- February 20, 2016
- Comments: 0
- Posted by: SorelleMain
At some point in our lives, most of us have thought the phrase, “Maybe I should just use box dye.” You know it’s a bad idea, but the low, low price of $3.75 for fabulous hair just seems to good to pass up. Then, somewhere between thinking it’s a good idea and attempting to execute it, you end up sobbing with a disaster of a dye-job wondering “What have I done?” You might not know why it happened, but you do know one thing: box dye is terrible for your hair.
While you might have experienced the cruel unpredictability of box dye, it’s likely that you don’t know science behind why box dye is truly so terrible for your hair. At Sorelle, we’d like to save you (and your hair) from the wrath of harsh chemicals and unwanted orange, so we’ve put together a list of the top 5 reasons that box dye is terrible for your hair – and we mean TERRIBLE.
- Satisfaction is not guaranteed. Or likely.
If you think that you’re going to look like the stunning model on the box of your hair dye, you’re sadly mistaken. One of the main problems with box dye is that it is created to be a “one for all” type of product, when, in all actuality, every type of hair calls for a different type of dye. Skin tone, level of porosity, previous color correction and percentage of gray are just a few things that your stylist considers when coloring your hair. Box dye simply can’t account for all of the different types of hair.
- Your hair is going to feel… crunchy.
After using box dye, you’re going to need a ton of deep conditioning treatments (and probably a keratin treatment) in order to repair the damage that you’ve done to your hair. That’s because most box dyes use ammonia, which basically blasts open the cuticle of your hair and irreversibly changes the pH to an undesirable level. Then, the cuticle is unable to close back up, leaving your hair vulnerable to damage from other areas, like your beloved straightener.
- The more you dye your hair with box dye, the harder it will be for your hair to hold color.
Surprise, surprise – this is also due to the use of ammoniated color! When the cuticle of your hair is unable to close back up, it also means that it will have trouble locking in color. The more your color fades, the more frequently you will be forced to dye your hair, magnifying the problem tenfold. Ammonia also damages the hair’s natural Tyrosine levels, which makes up the protein in your hair and is responsible for your natural pigment. So, not only will you quickly lose your box color, but you’ll do damage to your natural hair color, too.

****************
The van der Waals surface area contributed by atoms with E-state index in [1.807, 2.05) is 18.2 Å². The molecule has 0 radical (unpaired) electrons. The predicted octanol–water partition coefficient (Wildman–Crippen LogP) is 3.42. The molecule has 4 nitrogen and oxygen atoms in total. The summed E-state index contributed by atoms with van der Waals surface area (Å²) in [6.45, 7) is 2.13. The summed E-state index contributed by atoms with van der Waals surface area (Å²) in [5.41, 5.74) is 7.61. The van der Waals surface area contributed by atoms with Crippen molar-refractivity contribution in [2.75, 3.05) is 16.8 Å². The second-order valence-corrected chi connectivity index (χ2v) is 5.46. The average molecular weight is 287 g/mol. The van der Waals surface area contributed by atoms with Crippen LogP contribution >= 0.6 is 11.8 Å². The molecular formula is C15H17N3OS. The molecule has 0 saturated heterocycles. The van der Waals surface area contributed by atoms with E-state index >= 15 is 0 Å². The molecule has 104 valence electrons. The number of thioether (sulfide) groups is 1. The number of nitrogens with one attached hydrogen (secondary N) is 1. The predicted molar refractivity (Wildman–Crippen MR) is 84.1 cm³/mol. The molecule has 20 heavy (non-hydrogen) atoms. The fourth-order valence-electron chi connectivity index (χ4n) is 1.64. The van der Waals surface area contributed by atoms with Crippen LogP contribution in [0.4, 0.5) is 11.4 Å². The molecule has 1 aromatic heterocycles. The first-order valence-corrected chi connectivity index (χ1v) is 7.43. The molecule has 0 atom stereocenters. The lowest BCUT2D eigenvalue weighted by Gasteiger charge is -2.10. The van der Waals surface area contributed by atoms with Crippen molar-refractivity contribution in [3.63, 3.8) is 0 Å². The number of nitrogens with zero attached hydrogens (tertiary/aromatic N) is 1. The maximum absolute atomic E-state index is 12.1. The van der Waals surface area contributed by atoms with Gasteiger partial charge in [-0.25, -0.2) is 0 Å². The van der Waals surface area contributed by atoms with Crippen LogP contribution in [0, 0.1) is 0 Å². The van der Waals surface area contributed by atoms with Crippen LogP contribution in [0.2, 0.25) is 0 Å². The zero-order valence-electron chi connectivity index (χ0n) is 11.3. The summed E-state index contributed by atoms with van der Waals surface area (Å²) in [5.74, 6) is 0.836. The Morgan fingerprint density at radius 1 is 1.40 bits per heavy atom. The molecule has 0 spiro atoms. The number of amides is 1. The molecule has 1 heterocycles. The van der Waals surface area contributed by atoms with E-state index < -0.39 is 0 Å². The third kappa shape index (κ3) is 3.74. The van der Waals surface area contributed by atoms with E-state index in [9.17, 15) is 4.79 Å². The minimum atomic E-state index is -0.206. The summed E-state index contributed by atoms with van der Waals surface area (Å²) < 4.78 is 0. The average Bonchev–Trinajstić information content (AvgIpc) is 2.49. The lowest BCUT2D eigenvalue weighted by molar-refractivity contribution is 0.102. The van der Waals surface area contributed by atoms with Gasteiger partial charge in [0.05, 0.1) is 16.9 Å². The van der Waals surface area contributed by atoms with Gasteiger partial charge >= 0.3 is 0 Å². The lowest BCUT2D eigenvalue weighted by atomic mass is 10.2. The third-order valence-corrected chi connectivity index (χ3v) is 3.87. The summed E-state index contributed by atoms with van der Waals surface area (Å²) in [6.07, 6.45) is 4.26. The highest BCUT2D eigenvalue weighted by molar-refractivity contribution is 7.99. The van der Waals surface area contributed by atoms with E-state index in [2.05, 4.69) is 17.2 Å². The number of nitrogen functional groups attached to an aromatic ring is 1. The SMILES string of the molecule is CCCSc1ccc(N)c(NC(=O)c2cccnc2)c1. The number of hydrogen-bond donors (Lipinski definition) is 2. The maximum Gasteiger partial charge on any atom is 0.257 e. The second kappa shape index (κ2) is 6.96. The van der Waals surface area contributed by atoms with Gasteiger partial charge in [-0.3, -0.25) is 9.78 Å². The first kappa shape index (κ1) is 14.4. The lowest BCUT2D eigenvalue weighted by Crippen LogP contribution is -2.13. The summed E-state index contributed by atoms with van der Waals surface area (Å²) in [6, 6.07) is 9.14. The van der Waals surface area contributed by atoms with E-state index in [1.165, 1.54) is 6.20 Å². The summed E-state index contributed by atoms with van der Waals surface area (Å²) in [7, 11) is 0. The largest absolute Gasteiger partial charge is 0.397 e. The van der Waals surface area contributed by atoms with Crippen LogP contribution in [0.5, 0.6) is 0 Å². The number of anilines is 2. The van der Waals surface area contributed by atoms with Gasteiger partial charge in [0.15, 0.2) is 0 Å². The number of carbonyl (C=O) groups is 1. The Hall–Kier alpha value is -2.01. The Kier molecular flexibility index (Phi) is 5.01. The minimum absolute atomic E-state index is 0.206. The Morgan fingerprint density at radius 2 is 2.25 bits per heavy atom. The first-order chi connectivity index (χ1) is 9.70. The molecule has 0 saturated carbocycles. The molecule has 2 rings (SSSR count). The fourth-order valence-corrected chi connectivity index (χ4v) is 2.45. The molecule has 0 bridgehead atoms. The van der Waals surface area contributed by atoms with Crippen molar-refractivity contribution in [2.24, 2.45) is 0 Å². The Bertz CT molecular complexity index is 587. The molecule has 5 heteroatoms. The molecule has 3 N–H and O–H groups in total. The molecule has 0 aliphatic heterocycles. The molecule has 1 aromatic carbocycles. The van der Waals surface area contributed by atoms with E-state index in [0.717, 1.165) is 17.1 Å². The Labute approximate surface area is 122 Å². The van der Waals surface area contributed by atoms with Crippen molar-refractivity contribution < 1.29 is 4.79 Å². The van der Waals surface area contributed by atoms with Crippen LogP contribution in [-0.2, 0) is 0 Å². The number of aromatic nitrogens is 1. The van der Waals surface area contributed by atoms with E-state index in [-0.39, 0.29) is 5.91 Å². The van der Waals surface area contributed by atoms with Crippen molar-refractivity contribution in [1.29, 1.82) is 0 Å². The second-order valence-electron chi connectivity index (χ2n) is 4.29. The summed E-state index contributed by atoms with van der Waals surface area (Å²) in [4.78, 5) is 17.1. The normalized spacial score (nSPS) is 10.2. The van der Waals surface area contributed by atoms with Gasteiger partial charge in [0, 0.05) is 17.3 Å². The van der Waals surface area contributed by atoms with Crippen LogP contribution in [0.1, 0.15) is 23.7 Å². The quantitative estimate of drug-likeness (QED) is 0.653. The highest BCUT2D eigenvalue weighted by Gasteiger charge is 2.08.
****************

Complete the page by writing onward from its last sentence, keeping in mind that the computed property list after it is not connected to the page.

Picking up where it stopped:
- It will be virtually impossible to match your regrowth with your box-dyed hair color.
Have you seen (or been) the girl with varying bands of color on her head from every root retouch? Then you know exactly what we’re talking about. Your regrowth is beautiful, untouched, undamaged hair, and the remainder of your head has already been processed, or seen damage from sun or styling. This makes matching the color a difficult and delicate process – a process that can’t be done over your bathroom sink.
- $3.75 box dye is going to cost you a lot, lot more than $3.75.
Spending more money now is going to save you a ton of money in the long run. Even if your box color turns out looking acceptable the first time, it will soon fade, fry your hair and require that you spend a good chunk of dough fixing the damage that you’ve done. Or, more commonly, your hair will turn out bright orange and you’ll be forced to hide in the house until you can seek the help of a professional.
Our skilled color correctionist, Amanda, is no stranger to the devastation of box dye. She says. “I’ve seen a lot of box dye, and I think that what most people forget is that hair color is a commitment – just like any relationship. It takes a lot of love and care to keep it feeling and looking fabulous. If you want to invest in a change, make sure you’re ready to enter a long-term relationship!”
Thinking about taking the leap and coloring your hair? Book a consultation with one of our stylists to find out what will work best for you. Oh, and stay away from box dye! Your hair (and your stylist) will thank you.